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Secretary's Advisory Committee on Genetics, Health, and Society

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AGENCY:

Office of the Secretary, HHS.

ACTION:

Request for public comment on a draft report on the oversight of genetic testing.

SUMMARY:

The Secretary's Advisory Committee on Genetics, Health, and Society (SACGHS) is requesting public comment on a draft report on the oversight of genetic testing.

DATES:

Written or electronic comments should be submitted between November 5, 2007 and December 21, 2007.

ADDRESSES:

Comments should be e-mailed to SACGHS in care of Cathy Fomous, PhD, at cfomous@od.nih.gov. Comments can also be mailed or faxed to Dr. Fomous's attention at the NIH Office of Biotechnology Activities, 6705 Rockledge Drive, Suite 700, Bethesda, MD, 20892 or fax number 301-496-9839.

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FOR FURTHER INFORMATION CONTACT:

Cathy Fomous, PhD, NIH Office of Biotechnology Activities, at cfomous@od.nih.gov or 6705 Rockledge Drive, Suite 700, Bethesda, MD 20892, 301-496-9838.

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SUPPLEMENTARY INFORMATION:

The Department of Health and Human Services (HHS) established SACGHS to serve as a public forum for deliberations on the broad range of policy issues raised by the development and use of genetic technologies and, as warranted, to provide advice on these issues. For more information about the Committee, please visit the Web site: http://www4.od.nih.gov/​oba/​sacghs.htm.

In 2004, SACGHS recognized that oversight of genetic testing was a high-priority issue that required ongoing monitoring. In 2006, SACGHS began an in-depth fact-finding process on the oversight roles of Federal, State, and private sector entities. In March 2007, the Office of the Secretary of HHS outlined a specific charge to SACGHS to focus the Committee's inquiry. The charge reads as follows:

Undertake the development of a comprehensive map of the steps needed for evidence development and oversight for genetic and genomic tests, with improvement of health quality as the primary goal. Consider and address the following questions:

  • What evidence of harm exists regarding genetic tests? Is that harm attributable to analytic validity, clinical validity, or clinical utility of the tests? If evidence does not exist, what threats are not currently being addressed? What public health benefits are not accruing as quickly as they might?
  • What distinguishes genetic tests from other laboratory tests for oversight purposes?
  • What are the existing pathways that examine the analytic validity, clinical validity, and clinical utility of genetic tests? Consider the use of case studies.
  • What organizations are currently involved with each of these aspects, and what are they doing to address these issues? Who should be responsible for each of these aspects?
  • What resources (e.g., standards reagents/materials) are needed to develop proficiency testing kits or protocols for genetic tests? What is currently available in terms of proficiency testing kits or protocols for genetic tests? What information is provided by proficiency testing? Is the current level of proficiency testing for genetic tests adequate and are the results of such laboratory performance assessments sufficiently transparent?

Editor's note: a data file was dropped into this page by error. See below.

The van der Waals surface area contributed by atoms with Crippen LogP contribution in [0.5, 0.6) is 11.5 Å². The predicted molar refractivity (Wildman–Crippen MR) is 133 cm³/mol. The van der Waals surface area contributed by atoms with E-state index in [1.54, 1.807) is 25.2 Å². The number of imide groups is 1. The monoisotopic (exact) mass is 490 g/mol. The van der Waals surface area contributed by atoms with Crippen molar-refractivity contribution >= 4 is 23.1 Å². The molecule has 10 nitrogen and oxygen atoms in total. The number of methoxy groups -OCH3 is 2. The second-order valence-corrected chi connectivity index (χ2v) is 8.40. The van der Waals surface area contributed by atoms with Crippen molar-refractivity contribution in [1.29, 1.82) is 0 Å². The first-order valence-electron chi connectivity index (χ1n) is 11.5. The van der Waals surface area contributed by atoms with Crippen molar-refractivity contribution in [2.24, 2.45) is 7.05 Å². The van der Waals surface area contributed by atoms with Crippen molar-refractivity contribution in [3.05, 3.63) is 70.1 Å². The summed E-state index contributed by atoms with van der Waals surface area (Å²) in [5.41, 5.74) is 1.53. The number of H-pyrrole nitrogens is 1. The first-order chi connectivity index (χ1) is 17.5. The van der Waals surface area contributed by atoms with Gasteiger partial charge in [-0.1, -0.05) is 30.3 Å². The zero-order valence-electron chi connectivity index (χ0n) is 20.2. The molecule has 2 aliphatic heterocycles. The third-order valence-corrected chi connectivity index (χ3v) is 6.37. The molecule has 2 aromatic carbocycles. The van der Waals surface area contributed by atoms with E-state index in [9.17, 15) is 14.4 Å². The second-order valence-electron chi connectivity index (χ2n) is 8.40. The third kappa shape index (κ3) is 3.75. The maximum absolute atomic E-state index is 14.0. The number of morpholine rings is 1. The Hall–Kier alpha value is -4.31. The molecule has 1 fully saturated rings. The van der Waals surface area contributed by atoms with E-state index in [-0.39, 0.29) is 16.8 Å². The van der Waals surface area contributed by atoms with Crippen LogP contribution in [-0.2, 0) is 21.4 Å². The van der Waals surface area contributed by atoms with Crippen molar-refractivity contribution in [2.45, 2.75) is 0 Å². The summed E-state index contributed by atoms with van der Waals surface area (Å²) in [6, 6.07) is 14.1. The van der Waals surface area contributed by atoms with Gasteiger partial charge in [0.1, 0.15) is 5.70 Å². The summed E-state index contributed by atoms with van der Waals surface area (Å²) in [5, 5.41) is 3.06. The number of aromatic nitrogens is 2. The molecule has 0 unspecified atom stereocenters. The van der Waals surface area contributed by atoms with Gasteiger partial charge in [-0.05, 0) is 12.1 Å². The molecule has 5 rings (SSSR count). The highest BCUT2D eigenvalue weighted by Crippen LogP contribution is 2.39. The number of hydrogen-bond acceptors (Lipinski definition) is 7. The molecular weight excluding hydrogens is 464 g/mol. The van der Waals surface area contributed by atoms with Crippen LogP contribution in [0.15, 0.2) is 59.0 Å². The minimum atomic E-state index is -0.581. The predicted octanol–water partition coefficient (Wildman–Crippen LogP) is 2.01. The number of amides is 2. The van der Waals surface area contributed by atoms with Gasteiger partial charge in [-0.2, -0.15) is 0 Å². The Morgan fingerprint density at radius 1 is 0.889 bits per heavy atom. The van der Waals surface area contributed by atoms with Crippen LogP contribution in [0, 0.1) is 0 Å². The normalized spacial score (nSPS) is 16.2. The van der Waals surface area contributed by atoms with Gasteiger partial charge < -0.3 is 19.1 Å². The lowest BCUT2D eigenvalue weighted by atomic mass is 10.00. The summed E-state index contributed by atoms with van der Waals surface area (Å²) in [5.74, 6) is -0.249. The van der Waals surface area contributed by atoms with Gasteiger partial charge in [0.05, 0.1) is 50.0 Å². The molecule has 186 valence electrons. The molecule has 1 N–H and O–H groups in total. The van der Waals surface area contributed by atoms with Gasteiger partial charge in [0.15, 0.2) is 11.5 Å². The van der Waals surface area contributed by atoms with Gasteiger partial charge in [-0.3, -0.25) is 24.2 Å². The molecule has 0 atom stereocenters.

• What are the potential pathways to communicate clear information to guide test and treatment selection by the provider?
  • What new approaches or models should be considered for private and public-private sector engagement in demonstrating clinical validity and clinical utility for developing effectiveness measures of genetic tests in clinical practice?
  • Would additional or revised Government oversight add value for patients, and if so, how and where?

SACGHS organized a task force to explore the questions outlined in the Secretary's charge and gather facts and perspectives on how best to address them. With the help of the task force, SACGHS drafted a report that addresses the issues and offers a number of recommendations for enhancing the oversight of genetic testing in the U.S. A copy of the draft report, U.S. System of Oversight of Genetic Testing: A Response to the Charge of the Secretary of HHS, will be available from November 5, 2007 to December 21, 2007 at http://www4.od.nih.gov/​oba/​sacghs/​public_​comments.htm. A paper or electronic copy also can be obtained through the NIH Office of Biotechnology Activities at 301-496-9838 or by e-mailing Dr. Fomous at cfomous@od.nih.gov.

SACGHS would welcome comments on any aspect of the report. In particular, SACGHS would appreciate input on whether the draft report: (1) Fully responds to questions posed by the HHS Secretary; (2) proposes appropriate remedies to close gaps in the current system; and (3) adequately anticipates future developments in the field of genetics/genomics that may bear on the oversight of genetic testing. In addition to submitting written comments, the public will have an opportunity at the SACGHS meeting on November 19-20, 2007 to provide testimony on this topic. The meeting is being held at the Ronald Reagan Building, Washington, DC (see http://www4.od.nih.gov/​oba/​SACGHS/​SACGhsMTGIndex.HTM for a meeting agenda). All comments received by December 21, 2007 will be considered by SACGHS in preparing its final draft report. Public comments will be available for public inspection at the NIH Office of Biotechnology Activities Monday through Friday between the hours of 8:30 a.m. and 5 p.m.

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Dated: October 29, 2007.

Sarah Carr,

Executive Secretary, SACGHS.

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[FR Doc. E7-21755 Filed 11-5-07; 8:45 am]

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